McCauley says that each product has a different price point and level of benefits tailored to the specific needs of older consumers. And a strong prevention and wellness component is built into each product. “Older consumers know that staying healthy will have an impact on both their quality of life and their financial health.”

PHRs Are Available to Medicare Members

Aetna also targets the 65+ population with Medicare supplemental, Medicare Advantage (MA) and standalone Medicare Part D products. McCauley says that, in keeping with the new focus on prevention, its MA product features several health promotion tools, including a health risk assessment (HRA). “Everyone who enrolls gets an HRA so we can involve them in either a preventive wellness or a disease management program.”

Aetna also is pushing Web-based personal health records (PHRs) among its boomer members. “The 65+ cohort is the fastest-growing segment of Web-site users,” McCauley says. “And they’re consistently accessing information on medical conditions.” Once they do this, Aetna begins pushing back information specific to their health interests, including targeted prevention and wellness strategies. The PHRs were made available to Aetna’s Medicare members this past August.

The Nebraska Blues plan heavily promotes the Blue Distinction Centers for Specialty Care program among its “pre-Medicare” members to help them access the best care possible for several aging-related medical conditions. Blue Distinction is a designation awarded by Blue Cross and Blue Shield companies to medical facilities that demonstrate expertise in delivering high-quality, cost-effective cardiac care, transplants, treatments for complex and rare conditions, and bariatric surgery. Members are encouraged to access these facilities in their local areas or, when no local facility is designated, in other locations. “It’s both an educational tool and a way for members to easily access the care they need for aging-related conditions,” Wheeler says.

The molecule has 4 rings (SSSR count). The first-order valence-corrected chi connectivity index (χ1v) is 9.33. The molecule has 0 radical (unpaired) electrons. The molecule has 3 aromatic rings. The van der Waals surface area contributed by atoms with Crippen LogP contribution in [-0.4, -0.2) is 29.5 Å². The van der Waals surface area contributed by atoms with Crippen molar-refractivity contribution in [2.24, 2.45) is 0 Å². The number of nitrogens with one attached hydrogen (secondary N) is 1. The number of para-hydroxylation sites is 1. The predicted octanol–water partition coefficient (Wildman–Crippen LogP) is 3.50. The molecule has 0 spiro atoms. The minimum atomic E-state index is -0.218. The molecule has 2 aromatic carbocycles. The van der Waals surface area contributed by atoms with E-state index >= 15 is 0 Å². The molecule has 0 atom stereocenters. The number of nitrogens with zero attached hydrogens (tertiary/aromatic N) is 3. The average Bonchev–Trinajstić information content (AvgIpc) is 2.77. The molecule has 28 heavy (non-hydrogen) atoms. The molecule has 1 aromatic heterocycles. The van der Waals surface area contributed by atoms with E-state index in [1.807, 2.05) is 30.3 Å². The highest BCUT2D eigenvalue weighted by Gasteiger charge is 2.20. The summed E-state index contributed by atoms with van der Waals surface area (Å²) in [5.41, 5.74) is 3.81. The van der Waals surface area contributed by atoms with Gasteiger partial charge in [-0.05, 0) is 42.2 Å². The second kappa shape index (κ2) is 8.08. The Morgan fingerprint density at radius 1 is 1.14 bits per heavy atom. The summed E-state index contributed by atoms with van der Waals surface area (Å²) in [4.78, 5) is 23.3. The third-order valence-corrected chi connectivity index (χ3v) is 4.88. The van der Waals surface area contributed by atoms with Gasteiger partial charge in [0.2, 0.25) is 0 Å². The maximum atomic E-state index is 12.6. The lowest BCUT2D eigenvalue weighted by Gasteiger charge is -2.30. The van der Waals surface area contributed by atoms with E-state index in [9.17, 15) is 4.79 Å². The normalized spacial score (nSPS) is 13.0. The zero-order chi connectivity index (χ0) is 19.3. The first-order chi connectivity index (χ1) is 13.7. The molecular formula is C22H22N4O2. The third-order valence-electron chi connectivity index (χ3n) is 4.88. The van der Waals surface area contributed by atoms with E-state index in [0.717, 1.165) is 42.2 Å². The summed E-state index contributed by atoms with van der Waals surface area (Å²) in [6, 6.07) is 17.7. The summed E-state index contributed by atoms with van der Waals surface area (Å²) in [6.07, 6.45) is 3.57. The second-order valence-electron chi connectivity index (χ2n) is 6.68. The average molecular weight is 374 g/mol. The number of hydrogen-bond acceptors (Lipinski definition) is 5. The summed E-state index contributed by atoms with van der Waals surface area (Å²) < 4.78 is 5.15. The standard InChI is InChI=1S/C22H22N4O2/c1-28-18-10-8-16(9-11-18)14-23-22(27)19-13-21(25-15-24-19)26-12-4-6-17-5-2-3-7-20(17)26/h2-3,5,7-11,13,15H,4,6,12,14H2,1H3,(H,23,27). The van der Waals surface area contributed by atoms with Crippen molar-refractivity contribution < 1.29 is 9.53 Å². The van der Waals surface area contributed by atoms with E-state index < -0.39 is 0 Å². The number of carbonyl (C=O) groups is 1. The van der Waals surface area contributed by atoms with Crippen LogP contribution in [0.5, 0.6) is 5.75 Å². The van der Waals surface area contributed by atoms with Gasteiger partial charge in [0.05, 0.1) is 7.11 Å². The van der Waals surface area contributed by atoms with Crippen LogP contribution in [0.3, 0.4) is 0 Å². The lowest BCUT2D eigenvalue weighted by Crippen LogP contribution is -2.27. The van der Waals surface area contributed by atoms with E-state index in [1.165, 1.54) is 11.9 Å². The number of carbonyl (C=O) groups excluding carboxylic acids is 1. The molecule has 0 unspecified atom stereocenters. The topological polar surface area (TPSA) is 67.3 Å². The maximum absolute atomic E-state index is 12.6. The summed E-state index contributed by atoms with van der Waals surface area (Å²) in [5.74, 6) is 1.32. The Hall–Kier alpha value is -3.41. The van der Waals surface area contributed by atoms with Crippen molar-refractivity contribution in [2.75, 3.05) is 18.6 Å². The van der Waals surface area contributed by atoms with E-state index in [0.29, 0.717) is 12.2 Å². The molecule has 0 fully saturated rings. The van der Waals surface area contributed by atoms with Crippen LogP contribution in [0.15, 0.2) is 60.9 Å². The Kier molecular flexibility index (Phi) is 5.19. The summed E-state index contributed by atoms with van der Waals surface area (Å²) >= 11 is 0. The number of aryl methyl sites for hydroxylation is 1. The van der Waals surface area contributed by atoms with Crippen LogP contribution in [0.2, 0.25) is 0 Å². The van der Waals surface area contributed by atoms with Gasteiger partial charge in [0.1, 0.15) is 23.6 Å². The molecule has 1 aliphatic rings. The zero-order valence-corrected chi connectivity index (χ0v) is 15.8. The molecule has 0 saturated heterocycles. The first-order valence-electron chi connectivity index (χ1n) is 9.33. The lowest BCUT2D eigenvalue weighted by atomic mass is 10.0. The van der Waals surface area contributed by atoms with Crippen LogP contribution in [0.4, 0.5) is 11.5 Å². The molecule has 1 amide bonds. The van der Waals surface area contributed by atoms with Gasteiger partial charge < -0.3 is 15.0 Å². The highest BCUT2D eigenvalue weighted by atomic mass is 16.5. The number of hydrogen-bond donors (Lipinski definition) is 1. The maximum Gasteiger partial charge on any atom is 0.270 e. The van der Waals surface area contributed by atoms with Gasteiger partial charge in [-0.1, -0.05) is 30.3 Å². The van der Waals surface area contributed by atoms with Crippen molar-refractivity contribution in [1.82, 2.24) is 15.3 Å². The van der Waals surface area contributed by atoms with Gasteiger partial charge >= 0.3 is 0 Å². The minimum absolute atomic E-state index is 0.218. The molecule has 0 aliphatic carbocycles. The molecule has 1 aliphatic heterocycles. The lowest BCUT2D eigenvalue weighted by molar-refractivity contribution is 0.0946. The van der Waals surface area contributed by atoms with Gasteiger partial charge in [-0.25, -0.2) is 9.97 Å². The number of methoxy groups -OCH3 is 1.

Plans Cut Chronic Conditions Off at the Pass

The insurer also is placing a new emphasis on prevention. “Every time we design or deliver a new product, we build pieces into those products that speak to the 50+ group,” says Wheeler. “The result is that more of our products now have preventive benefits, typically with first-dollar coverage.”

For the Nebraska Blues plan, this entails refocusing its disease management efforts around chronic disease early intervention. “We want to be ahead of the game and not wait until someone becomes ill,” Wheeler says. “It’s first-dollar prevention because it focuses on the earliest possible intervention and works to help people manage their health at the earliest stage possible.”

Another strategy: boosting adherence by making it easier for older adults to access services and, especially, medications that will help keep chronic conditions under control. “We know from the data that older adults are more apt to get and take necessary medications when barriers are removed or reduced,” Wheeler says. So many of the insurer’s products now feature zero copayments for generic drugs.

Source: AIS.com